MalLabel: What is your vision for the future of Calypsa?
Dia: Calypsa Agency acts as a charity sponsorship first & foremost. We debuted Calypsa by throwing a DrumNBass art supply fundraiser for low income children in Seattle, where myself and my co-founder were both born n’ raised. Our goal has always been about showcasing the multifaceted artists we’re fortunate to collaborate with, while also giving back to our community. This is a new world we live in. Being the ones responsible for making it or breaking it, we as individuals and as a collective push further into the unknown. It’s never been easy, but we’re creating genres, deconstructing stereotypes, and generating our own industries.
MalLabel: As an art director, you have an inside look and are on the cutting edge of what’s new and interesting in event production. How do see the west coast bass scene evolving over the next few years?
Dia: I imagine UK Dub and D&B will (and already are) strongly influence West Coast as well as U.S. rave culture, generally speaking. Hopefully, the people who started the sound and/or helped pushed it from its origins will get some credit. I also see progression for those ‘newcomers’ producing a classic sound, and a lot more live vocals and MCs coming into the mix. Vice versa, I see quality stage art thriving in Europe and UK eventually, but only if its done right.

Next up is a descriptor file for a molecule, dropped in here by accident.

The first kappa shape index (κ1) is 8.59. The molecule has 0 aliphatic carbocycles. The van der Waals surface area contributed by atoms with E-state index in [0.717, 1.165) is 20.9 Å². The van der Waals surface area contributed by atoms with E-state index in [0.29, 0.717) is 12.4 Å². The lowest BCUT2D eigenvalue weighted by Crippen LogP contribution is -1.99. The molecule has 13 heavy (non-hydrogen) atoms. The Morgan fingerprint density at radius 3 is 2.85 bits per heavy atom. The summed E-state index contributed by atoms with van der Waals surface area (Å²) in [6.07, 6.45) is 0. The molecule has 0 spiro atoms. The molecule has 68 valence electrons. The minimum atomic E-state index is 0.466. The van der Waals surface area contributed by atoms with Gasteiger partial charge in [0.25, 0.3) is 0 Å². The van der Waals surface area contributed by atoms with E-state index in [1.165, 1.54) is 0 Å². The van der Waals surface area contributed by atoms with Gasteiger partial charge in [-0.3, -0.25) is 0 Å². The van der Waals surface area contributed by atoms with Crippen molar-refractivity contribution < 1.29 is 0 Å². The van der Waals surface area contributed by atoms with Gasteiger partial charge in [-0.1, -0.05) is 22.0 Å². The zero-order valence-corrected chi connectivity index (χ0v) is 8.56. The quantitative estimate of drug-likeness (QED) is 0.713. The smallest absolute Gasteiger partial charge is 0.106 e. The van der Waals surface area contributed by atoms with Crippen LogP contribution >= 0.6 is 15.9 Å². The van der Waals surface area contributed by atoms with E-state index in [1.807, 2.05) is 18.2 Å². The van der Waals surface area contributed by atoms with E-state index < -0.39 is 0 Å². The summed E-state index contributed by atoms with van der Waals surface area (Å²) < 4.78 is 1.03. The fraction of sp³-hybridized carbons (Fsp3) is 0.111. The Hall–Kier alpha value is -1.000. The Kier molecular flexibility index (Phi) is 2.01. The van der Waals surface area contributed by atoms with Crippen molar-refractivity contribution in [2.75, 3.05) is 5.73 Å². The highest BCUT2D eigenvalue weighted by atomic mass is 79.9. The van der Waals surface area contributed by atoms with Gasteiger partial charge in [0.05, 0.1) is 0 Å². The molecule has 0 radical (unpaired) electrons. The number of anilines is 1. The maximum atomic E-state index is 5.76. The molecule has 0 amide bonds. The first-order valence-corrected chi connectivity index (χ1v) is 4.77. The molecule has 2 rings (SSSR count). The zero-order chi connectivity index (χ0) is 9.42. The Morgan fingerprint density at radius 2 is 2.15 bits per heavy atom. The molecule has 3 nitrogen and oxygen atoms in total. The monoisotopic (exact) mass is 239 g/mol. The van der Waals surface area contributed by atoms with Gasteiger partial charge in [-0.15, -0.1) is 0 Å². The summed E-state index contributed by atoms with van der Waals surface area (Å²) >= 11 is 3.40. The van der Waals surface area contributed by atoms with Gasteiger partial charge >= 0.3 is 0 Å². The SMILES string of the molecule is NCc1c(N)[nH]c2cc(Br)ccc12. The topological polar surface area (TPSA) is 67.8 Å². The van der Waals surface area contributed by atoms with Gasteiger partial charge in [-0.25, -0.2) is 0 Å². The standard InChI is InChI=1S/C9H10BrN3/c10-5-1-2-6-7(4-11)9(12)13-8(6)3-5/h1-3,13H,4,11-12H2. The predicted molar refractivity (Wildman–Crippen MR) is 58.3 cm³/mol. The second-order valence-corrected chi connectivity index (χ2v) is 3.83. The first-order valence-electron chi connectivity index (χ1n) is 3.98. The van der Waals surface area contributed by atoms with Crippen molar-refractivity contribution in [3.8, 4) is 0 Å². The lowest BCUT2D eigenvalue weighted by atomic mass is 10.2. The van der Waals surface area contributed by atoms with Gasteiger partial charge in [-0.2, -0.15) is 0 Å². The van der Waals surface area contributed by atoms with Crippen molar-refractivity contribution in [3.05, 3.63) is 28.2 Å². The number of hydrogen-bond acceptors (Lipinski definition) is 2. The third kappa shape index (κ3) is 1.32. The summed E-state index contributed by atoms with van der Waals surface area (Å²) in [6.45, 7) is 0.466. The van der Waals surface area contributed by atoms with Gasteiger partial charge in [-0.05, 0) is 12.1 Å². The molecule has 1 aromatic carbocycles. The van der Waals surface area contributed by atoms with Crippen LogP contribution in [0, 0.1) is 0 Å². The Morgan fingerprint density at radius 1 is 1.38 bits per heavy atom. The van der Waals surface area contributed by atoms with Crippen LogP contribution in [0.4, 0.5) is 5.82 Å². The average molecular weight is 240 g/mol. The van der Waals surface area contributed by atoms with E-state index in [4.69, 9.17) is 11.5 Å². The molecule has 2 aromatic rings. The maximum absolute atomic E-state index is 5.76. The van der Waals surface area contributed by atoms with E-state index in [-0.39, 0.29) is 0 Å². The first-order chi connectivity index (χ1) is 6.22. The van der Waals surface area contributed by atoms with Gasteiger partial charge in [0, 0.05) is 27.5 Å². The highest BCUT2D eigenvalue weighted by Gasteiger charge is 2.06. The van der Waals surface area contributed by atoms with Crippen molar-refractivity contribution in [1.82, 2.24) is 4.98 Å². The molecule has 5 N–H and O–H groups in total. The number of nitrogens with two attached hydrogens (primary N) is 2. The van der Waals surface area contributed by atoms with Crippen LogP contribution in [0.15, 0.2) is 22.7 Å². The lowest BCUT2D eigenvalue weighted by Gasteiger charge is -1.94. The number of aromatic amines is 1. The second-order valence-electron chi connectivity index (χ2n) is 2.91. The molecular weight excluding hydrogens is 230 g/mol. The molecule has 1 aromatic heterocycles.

MalLabel: Anything else you’d like to add?
Dia: I have a few extra special projects debuting this year – two personal, and two collaborations – showing sides of Calypsa that people have yet to see.
Special Shout-Out to Michelle, Brian, & Chris, All of Camp Questionmark; Mike S2, AMP Stage & Crew, Shambhala Music Festival; Andrea Graham aka The Librarian, Ruhamah, and all of the Bass Coast Team; Proko; Gary Paintin’, Sahil Mehta of Rogue Agency, Dave & Felicia of Emissions West Coast Bass Culture, and Jeremiah Allen Welch.